One virtue of Linda Kennedy's book about one of the most accomplished thoroughbreds ever to have left the field in his wake is that it will remind people that there's more than one way to define a champion.
Each May, some horse wins the Kentucky Derby. Immediately thereafter begins the speculation about whether that horse can also win the Preakness and the Belmont Stakes. As soon as the possibility that the same horse will win all three races evaporates, most of the people who have engaged in the speculation stop thinking about horse racing until early the following May.
In the rare seasons when one horse wins does win all three races, the horse becomes the object of much hyperbole, and then the talk turns to how much he will be worth at stud.
Kelso did not win any of the Triple Crown races. He didn't run in any of them because his trainer didn't think he was ready for them, and because Kelso was undisciplined enough so that "nobody wanted to ride him." He was a gelding, so he would never be worth anything at stud. His achievement was excellence over time as well as excellence over different distances, excellence on different surfaces, and excellence under weight handicaps that would have at least discouraged most horses, if not killed them. One of my favorite race track sayings is "Weight will stop a train." It will, but it rarely stopped Kelso, who ran well enough to earn Horse of the Year honors for five consecutive years.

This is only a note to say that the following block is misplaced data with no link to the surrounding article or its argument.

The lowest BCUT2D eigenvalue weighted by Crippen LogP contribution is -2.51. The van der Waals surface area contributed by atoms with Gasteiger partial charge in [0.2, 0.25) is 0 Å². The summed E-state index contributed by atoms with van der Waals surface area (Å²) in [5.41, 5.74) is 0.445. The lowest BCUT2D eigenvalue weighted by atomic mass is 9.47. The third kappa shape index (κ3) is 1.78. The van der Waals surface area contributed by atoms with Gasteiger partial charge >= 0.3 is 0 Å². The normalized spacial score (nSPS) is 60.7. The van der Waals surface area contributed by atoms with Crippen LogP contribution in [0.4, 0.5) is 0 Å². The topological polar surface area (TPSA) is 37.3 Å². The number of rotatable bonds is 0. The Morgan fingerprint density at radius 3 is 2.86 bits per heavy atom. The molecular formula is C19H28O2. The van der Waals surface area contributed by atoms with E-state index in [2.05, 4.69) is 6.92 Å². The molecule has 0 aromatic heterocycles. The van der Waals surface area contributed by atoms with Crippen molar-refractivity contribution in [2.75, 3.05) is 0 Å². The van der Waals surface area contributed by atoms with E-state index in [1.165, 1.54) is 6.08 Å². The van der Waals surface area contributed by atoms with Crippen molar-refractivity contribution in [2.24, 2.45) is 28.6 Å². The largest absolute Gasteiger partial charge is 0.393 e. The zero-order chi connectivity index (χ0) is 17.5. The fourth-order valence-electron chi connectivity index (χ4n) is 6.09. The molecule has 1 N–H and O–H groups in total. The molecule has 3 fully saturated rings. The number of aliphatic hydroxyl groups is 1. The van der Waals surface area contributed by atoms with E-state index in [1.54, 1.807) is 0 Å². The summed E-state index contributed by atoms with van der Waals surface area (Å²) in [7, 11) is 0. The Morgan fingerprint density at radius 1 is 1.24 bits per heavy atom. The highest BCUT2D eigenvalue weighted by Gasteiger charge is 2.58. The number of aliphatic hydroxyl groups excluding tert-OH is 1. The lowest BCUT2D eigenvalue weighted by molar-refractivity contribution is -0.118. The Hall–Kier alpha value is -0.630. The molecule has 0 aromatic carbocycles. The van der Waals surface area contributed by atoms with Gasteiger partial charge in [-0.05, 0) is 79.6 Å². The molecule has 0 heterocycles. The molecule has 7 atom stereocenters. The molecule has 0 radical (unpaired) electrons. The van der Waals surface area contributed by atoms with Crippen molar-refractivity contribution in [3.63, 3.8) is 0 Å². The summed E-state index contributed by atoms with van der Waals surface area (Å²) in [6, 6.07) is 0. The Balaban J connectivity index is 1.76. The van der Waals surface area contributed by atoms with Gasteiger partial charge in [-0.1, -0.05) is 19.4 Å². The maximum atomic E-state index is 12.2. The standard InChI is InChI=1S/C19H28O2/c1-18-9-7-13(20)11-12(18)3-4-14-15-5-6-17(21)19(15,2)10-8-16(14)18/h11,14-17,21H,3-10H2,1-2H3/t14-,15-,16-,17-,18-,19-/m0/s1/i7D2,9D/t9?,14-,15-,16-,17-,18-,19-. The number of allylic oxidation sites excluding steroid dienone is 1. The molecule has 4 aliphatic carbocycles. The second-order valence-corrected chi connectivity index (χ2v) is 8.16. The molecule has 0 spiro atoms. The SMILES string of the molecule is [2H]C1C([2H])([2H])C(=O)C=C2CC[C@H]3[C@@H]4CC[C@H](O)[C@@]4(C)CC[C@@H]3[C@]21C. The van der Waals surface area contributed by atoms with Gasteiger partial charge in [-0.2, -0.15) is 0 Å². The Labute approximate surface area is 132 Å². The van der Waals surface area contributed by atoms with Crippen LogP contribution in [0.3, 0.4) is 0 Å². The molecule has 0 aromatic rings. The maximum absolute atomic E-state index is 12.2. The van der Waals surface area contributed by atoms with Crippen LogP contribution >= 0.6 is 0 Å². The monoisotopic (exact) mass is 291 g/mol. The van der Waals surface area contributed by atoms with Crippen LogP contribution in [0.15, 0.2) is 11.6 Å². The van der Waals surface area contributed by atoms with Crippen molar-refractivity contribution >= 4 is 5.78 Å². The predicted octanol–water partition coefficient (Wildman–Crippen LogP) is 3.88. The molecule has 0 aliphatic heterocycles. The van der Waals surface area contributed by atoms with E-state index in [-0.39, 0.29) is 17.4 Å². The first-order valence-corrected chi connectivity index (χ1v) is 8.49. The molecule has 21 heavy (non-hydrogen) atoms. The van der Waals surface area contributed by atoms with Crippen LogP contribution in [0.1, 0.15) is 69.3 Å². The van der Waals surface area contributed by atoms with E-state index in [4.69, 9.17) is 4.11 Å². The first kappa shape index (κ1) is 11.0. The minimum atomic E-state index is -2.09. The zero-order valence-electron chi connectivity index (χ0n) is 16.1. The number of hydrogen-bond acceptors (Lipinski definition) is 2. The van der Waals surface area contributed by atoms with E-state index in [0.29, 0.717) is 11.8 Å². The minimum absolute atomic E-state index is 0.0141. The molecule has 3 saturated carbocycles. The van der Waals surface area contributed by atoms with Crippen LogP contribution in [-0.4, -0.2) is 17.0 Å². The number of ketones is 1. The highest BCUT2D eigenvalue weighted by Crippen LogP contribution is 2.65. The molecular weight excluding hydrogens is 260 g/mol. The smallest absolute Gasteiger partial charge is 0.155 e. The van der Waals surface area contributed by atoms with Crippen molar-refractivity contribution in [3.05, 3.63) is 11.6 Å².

Kelso also earned the respect and affection of Linda Kennedy, who has made sure in this book that the extraordinary horse's story will be available to anybody inclined to read about that rarest of achievements, sustained success.
This program aired on June 7, 2007. The audio for this program is not available.